bev_vincent (bev_vincent) wrote,

Down the rabbit hole

I sort of relaxed and got caught up on things over the long weekend. Does signing ~1000 signature sheets count as relaxing? I did them while watching recorded TV shows, so it wasn’t too taxing. They’re for the revised and expanded second edition of The Illustrated Stephen King Trivia Book. Got ‘em all done over the course of about five hours and forwarded to Glenn Chadbourne. I also reviewed the editor’s comments and, subsequently, the page proofs for “Sitting up with the Dead,” my contribution to the Appalachian Undead anthology.

On the reading front, I finished Dark Places by Gillian Flynn (dark novel with a twisty ending) and got back to The Twelve by Justin Cronin. He’ll be appearing in Houston on October 30 for a “block party” event. He reads from the book at two nearby bookstores and then migrates across the street to a pub for a signing. Sounds cool. If I lived in Houston proper, I could probably go to a signing a week at Murder By the Book, but 35 miles is enough of a hurdle to keep me from going often. I’ll make an exception for this, I think.

Cool Lost reference of the week. On Grey’s Anatomy, Bailey says (while in the back of a cargo plane), “I keep thinking that we’re gonna crash on some tropical island and get attacked by a polar bear.” Webber doesn’t get what she means. “You should watch more TV.”

Watch TV I did. Two episodes of Castle. I like the way they’re handling the romance. First, they dealt with the death of the weather girl and everything about the case made some commentary on secret inter-office romances. (Loved the scene where Castle was playing around in front of the green screen.) Glad to see the other “romance” on the show, Ryan and Esposito, got back on track when they reached a detente. Then the development of the secret handshake as a replacement for kissing in public. You just know they’re still going to be laughing about that when they’re 85, assuming they’re still together. I knew the figurine was going to be the key in last night’s episode, but they pulled a fast one by bringing in the twin, too.

They’ve played around a bit with the formula of Major Crimes. When I saw Tao with a mustache in last week’s episode, I thought they were going too far! But re-investigating the old case after the accused was set free was interesting, as was the idea that the team went on a wild goose chase, solving the identity theft case from Las Vegas, only to discover that it had nothing to do with the homicide. Funny how they ditched the “John Jacob Jingleheimer Schmidt” case on LV and elsewhere so they wouldn’t have to spend time unraveling all the false identities. The angry kid, though—he’s gotta go.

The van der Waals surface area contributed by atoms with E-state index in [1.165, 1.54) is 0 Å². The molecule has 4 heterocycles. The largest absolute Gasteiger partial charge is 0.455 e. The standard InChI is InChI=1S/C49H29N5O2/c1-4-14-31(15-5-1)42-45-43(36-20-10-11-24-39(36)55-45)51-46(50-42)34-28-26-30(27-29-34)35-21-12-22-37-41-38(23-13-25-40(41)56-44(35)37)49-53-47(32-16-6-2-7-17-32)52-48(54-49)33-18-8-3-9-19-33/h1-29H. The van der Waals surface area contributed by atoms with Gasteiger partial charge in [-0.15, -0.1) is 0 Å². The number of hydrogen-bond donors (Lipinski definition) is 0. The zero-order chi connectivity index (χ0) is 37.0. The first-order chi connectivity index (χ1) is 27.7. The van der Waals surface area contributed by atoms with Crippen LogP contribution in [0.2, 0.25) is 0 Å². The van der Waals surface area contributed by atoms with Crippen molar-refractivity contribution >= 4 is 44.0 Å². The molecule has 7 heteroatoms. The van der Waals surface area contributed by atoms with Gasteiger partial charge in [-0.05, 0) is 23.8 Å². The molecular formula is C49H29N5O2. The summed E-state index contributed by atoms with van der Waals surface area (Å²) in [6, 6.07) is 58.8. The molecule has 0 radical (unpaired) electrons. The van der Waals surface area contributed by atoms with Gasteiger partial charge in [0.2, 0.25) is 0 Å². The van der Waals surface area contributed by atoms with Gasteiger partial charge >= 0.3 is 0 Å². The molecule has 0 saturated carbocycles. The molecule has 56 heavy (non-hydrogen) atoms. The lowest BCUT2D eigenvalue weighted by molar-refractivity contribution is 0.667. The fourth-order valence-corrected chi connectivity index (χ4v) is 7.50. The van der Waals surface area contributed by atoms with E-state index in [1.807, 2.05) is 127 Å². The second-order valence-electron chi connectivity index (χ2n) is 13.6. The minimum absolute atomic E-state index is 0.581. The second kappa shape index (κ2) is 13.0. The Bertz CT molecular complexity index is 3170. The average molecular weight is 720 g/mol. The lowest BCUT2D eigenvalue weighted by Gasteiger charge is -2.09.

I was wondering whether a motorcycle could actually withstand being struck by a vehicle going in the opposite direction without spilling, the way it happened on Sons of Anarchy last week. Gemma has been the instigator of her fair share of cat fights this season. I actually feel like Wendy’s getting a raw deal. At least the most recent cat fight will help Nero distance himself from Gemma, as agreed. Those guys send each other off like Vikings.

Speaking of cat fights, is there an equivalent term for when two different agencies (CBI and FBI) get into a public squabble? I figured out the lottery angle on last week’s episode early on. There were too many flashes of ads for it. I didn’t know what it meant, but I knew it would have to do with that big jackpot. Did I miss something or did Patrick somehow put that red marble in the FBI agent’s pocket? I liked this week’s episode, too, with the hallucinogenic daughter telling him to get over his obsession with Red John. Hopefully he won’t keep trying more belladonna to try to recreate that experience. It was a little bit like Alice through the looking glass for a while. The bit at the end where they faked out the killer by pretending she was hallucinating was a bit wonky. Lisbon speaking Swedish?

Biggest laugh on Haven recently: the two newspaper guys (Bartles and James, Duke called them) are sitting in their office when a naked guy runs past the window wearing a huge dog cone over his head. “Looks like we have our lead story for tomorrow,” one of them deadpans. The idea of dogs turning into people was funny (usually it’s the other way around), but the logic of how they were converted back to dogs was wonky.

I was wondering how they were going to keep up the intrigue on Once Upon a Time this season but they hit on some clever twists. Sending Emma and “her mother” back to fairy tale land and setting limits on the boundary of Storybrooke. Even Mr. Gold is thwarted by the latter unexpected side effect. Who was the guy in NY who got the carrier pigeon message?

Satisfying finality with the fall season finale of Doctor Who. The weeping angels have become the creepiest of all of the villains on the show, ever, though they sometimes get used so heavily that the internal logic of how they’re supposed to work is overlooked. How did Rory survive in the basement with all those baby angels, for instance? And the idea of having the Statue of Liberty be one of them was clever, but underutilized. (“I always wanted to visit the Statue of Liberty. I guess she got impatient,” Rory says.) Apparently the Melody Malone novel is now available as an eBook, though the story is different from the one in the episode. Liked the idea of ripping out the last page of a book. “That way it doesn’t have to end.” I never expected Amy & Rory would go out that way…twice. Final words of advice from River: Only one psychopath per TARDIS. I’ll be interested to see if they take the opportunity of a cast changeover to move in a new direction next year.

Originally published at Bev Vincent. You can comment here or there.

Tags: big bang theory, castle, doctor who, fringe, haven, mentalist, sons of anarchy, the closer, the wire
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